A tired but very happy Mars Express flight control team pulled shift through the night between 16 and 17 April, overseeing the successful reboot and recovery of ESA’s nearly 15-year-old Red Planet explorer following the installation of significant updates to the spacecraft’s operating system.

One online media channel, following the event via Twitter, reported: “The team behind the European Space Agency’s Mars Express were cock-a-hoop with delight last night after hitting the big red button to restart and install updates on the veteran orbiter.”

It’s true. We were!

Just like when your smartphone or tablet receives new software to improve its functionality and extend its life, Mars Express got an upgrade to enable it to keep flying despite the fact that several critical components (ring-laser gyros) are wearing out (see Mars Express V2.0 for details).

But unlike with your phone or tablet, this update was delivered across 144.6 million km of space.

There was a bit of tension in the Interplanetary Control Room at ESOC last night, especially between sending the reboot command at 19:15 CEST and waiting for the craft to restart and send a signal about an hour later.

Spacecraft operations engineers are naturally risk averse and prone to pessimism, and – rightly so – they hate just hanging around waiting for a possibly recalcitrant spacecraft to do what it’s been told.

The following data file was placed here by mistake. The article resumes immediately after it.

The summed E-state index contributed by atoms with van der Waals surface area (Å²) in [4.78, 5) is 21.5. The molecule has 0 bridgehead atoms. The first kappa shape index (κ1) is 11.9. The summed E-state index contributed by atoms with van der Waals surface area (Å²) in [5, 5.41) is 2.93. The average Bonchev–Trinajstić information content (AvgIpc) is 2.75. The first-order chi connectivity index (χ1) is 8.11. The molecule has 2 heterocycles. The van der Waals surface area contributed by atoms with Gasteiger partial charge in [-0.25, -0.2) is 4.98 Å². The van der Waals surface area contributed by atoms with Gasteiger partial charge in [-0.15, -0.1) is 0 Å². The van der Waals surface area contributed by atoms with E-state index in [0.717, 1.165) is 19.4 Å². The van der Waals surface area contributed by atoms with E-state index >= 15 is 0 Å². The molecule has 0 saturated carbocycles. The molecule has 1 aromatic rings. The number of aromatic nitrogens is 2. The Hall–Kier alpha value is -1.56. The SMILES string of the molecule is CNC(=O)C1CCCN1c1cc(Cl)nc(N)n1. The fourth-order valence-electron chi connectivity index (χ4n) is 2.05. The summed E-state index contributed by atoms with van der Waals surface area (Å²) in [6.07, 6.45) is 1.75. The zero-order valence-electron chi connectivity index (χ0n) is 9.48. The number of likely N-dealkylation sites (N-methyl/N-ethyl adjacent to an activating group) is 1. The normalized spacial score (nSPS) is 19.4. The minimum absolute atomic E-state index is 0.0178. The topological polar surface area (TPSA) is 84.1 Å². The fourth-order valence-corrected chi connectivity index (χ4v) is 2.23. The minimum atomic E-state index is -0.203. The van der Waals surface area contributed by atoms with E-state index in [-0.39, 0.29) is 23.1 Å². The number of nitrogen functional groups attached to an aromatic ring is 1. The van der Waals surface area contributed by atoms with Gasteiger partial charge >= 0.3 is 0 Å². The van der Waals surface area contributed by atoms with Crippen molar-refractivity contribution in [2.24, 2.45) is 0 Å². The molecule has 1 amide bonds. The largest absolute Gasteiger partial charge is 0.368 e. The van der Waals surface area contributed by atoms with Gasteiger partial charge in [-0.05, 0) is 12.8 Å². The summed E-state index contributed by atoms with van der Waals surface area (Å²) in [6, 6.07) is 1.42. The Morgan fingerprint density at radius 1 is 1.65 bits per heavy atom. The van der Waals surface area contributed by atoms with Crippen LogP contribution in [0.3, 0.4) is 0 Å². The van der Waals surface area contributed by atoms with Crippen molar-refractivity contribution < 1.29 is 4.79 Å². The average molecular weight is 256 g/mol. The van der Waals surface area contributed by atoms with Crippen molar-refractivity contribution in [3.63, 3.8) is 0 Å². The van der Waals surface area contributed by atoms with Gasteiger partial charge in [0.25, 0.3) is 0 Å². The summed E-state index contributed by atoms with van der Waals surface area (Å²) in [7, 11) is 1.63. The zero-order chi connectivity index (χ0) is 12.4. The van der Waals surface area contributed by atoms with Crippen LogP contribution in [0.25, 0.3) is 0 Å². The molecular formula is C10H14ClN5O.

But, if you followed @esaoperations via Twitter, you’ll know the expected signal came in around 20:15 CEST and the initial results were entirely good, which is to say, entirely as expected:

The update from the team today confirms their initial reaction: the spacecraft is doing well and the newly updated software is working more or less as expected.

“Everything went according to plan with only minor issues,” says Spacecraft Operations Manager James Godfrey.

“Today, the team on shift is concentrating on reconfiguring the spacecraft into normal operating mode, testing functionalities and checking to see if anything fails to work with the new software.”

This testing and shakeout will continue for the next approximately 7 to 8 days, and the team expect to be able to switch the science instruments back on and return to routine observations by the end of April.

“Everyone at ESA did an excellent job in this entire upgrade effort,” says ESA Flight Director Michel Denis.

“It took a lot of work and coordination by the flight controllers, assisted by experts from flight dynamics, ground stations and software support as well as by our colleagues working on the Mars Express Science Operations team.”

“We have a spacecraft in excellent shape and promising many more years of exploration at Mars.”